- Visit the UCAS website for a full list of the UK university courses available together with lots of helpful advice. UCAS offers the Stamford Test for students who want to discover which subjects might suit them best.
- You can gain access to all of the UK university websites via the UCAS website, which gives detailed information about the subjects and courses on offer along with how each university can support your child during their studies and life away from home.
- Order a prospectus from several universities to compare the courses available. The prospectuses will also show you the differences in campus styles, size of the institutions, teaching methods and locations etc.
- Talk to as many people as your can. Friends, family, teachers, careers advisers, current students, university lecturers and employers can all provide useful insights into different options. Remember though, at the end of the day, it is your child's future and their decision!
- Think about what they are good at and what they enjoy. It's important to recognise that their studies at university will be in depth, so they need to be sure that they will be sufficiently motivated for the duration of the course. It is also important that they enjoy it.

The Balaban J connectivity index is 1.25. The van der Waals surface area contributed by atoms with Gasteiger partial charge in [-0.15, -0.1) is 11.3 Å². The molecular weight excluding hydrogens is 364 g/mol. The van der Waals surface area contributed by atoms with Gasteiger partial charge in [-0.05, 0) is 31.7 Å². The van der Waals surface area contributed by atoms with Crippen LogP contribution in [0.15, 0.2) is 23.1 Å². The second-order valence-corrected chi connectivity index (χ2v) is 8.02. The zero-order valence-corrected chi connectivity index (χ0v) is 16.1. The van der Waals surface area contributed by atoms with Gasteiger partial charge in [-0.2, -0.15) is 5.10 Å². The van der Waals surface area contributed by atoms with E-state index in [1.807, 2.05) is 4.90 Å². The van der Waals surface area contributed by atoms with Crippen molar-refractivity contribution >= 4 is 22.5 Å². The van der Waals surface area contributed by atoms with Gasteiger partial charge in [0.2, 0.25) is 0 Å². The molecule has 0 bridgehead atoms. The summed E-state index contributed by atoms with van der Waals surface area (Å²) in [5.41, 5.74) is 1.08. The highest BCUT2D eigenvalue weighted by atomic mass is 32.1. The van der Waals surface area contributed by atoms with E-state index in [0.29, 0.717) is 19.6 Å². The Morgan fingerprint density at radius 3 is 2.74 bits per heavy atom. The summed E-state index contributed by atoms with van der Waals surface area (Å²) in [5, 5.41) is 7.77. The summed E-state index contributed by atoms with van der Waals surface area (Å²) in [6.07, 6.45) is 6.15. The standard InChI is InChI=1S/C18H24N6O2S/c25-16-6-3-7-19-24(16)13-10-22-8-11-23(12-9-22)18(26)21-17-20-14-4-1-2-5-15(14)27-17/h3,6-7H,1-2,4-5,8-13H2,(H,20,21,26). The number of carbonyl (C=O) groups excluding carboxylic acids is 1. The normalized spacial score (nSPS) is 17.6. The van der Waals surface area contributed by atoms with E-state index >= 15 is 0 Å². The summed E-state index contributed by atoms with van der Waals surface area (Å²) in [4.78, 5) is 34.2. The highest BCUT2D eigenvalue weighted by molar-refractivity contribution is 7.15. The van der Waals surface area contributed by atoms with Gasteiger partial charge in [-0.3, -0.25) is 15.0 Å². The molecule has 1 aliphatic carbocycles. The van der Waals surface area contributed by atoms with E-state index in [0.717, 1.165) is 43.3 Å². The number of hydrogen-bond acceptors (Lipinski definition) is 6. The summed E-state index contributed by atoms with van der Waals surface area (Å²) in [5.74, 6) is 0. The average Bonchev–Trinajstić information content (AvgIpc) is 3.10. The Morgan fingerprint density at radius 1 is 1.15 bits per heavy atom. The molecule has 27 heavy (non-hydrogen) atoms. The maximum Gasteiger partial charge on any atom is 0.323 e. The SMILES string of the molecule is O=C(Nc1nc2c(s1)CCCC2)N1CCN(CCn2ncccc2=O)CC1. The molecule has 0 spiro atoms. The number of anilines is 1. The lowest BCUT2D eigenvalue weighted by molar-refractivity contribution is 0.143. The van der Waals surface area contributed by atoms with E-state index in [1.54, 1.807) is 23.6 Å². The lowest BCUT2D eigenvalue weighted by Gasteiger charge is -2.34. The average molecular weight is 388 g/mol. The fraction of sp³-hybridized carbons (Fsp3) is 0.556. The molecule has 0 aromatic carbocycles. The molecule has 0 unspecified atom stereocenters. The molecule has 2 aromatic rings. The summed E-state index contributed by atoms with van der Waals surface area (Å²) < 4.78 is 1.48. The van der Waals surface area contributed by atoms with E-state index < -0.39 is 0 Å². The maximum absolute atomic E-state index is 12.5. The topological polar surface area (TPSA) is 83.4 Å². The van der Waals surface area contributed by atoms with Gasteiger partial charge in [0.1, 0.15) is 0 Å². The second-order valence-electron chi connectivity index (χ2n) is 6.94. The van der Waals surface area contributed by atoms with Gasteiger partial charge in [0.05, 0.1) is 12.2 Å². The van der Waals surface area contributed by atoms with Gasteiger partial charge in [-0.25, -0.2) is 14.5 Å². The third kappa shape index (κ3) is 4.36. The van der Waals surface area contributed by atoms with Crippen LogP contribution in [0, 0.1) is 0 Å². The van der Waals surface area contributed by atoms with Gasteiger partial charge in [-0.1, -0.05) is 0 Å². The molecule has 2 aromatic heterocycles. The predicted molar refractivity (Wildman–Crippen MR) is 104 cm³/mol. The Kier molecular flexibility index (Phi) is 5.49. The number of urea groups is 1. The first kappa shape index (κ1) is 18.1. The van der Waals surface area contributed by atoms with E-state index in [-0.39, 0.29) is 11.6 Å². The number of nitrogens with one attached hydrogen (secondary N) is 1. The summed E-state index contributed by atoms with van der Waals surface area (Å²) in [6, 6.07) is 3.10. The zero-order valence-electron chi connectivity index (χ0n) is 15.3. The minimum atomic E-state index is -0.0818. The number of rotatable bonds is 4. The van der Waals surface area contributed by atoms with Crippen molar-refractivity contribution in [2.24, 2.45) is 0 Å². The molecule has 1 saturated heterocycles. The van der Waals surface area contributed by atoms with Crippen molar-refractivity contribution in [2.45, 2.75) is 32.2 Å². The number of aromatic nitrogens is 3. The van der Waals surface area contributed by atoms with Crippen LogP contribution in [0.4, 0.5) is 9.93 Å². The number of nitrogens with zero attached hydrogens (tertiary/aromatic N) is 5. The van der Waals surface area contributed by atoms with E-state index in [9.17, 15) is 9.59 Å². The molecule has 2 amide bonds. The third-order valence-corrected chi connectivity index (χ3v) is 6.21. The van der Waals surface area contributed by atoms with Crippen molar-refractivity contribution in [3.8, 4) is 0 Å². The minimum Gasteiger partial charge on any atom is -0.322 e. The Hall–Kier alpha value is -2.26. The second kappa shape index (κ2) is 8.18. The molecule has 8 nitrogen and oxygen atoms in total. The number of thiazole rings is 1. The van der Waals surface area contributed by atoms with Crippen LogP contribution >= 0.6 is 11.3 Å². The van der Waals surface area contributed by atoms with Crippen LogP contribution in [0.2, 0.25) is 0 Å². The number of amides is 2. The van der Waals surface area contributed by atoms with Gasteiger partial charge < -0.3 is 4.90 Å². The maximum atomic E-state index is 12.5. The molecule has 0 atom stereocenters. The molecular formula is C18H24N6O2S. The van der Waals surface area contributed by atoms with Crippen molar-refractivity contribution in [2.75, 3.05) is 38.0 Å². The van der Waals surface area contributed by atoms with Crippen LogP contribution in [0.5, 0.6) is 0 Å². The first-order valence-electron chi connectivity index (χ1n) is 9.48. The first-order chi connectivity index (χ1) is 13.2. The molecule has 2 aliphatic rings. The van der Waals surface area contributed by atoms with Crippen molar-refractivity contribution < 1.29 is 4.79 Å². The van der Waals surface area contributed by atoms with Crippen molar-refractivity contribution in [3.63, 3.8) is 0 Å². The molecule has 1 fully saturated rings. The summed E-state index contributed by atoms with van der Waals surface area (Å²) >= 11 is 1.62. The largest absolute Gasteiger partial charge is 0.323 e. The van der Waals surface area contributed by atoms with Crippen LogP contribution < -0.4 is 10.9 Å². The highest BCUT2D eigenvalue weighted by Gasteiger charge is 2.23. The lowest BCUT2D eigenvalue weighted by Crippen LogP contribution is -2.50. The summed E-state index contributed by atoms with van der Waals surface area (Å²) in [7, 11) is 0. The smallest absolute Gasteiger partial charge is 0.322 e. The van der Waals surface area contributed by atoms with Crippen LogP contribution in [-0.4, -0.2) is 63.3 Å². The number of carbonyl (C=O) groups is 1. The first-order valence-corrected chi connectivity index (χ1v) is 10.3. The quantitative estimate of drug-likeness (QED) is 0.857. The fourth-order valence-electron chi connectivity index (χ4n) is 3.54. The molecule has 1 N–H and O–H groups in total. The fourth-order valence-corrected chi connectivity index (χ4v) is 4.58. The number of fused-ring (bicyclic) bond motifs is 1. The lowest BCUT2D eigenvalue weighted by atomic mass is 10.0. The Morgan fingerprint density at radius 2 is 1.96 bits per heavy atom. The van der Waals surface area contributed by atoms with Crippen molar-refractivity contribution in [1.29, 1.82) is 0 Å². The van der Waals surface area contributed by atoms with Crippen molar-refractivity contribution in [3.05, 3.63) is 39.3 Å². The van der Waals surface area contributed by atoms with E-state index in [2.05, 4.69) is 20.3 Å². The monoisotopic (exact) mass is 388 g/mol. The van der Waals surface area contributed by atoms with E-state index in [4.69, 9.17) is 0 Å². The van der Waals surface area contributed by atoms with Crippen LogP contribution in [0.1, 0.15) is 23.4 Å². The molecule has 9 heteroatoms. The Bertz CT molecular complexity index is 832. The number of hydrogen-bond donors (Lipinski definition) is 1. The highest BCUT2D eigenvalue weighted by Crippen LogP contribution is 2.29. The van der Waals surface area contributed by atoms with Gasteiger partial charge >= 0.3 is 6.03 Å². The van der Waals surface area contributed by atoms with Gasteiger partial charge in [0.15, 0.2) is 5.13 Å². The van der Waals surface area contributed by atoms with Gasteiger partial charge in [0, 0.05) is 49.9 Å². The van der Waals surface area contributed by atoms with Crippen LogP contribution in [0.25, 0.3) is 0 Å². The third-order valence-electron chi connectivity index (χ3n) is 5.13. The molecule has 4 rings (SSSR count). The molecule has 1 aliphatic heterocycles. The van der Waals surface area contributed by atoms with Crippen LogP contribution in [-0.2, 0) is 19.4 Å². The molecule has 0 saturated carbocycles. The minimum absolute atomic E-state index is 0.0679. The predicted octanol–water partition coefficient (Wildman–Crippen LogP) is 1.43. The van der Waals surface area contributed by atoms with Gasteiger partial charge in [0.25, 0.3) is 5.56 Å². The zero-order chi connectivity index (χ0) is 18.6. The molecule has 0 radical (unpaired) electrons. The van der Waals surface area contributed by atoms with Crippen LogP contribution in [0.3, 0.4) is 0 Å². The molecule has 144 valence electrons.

- Consider courses that they may not have studied at school or college. For example, some law, business and education courses do not require previous subject knowledge.
- Think about what they might like to do after university. Do they know what job or career they would like to do and does this require a vocational qualification or a specific degree?
- Consider choosing a course which is more flexible and doesn't limit their employment options, if they are not sure about their future career.
- Many universities offer a variety of open days, visits, taster courses and summer schools designed to give the student a better idea of what it would be like to study at that institution. Open days welcome students, parents and advisers to find out more, get a feel for a place. They often run talks and sessions specifically with parents in mind. We encourage students to visit us and not base their decision solely on information gained via the web or a prospectus.
- Many parents attend open days with their son or daughter (so you will not be alone). Encourage them to make notes on each place in order to remember the differences. It might even be worth taking the odd photo. Also encourage them to ask questions, especially of the academics. You can ask follow-on questions, if you think they have forgotten something. However, it is important to let them do the talking.
- jesss_ Jess i've been to Nottingham today to look at Nottingham Trent University for the open day! I must say, Nottingham
is lovely! :) xx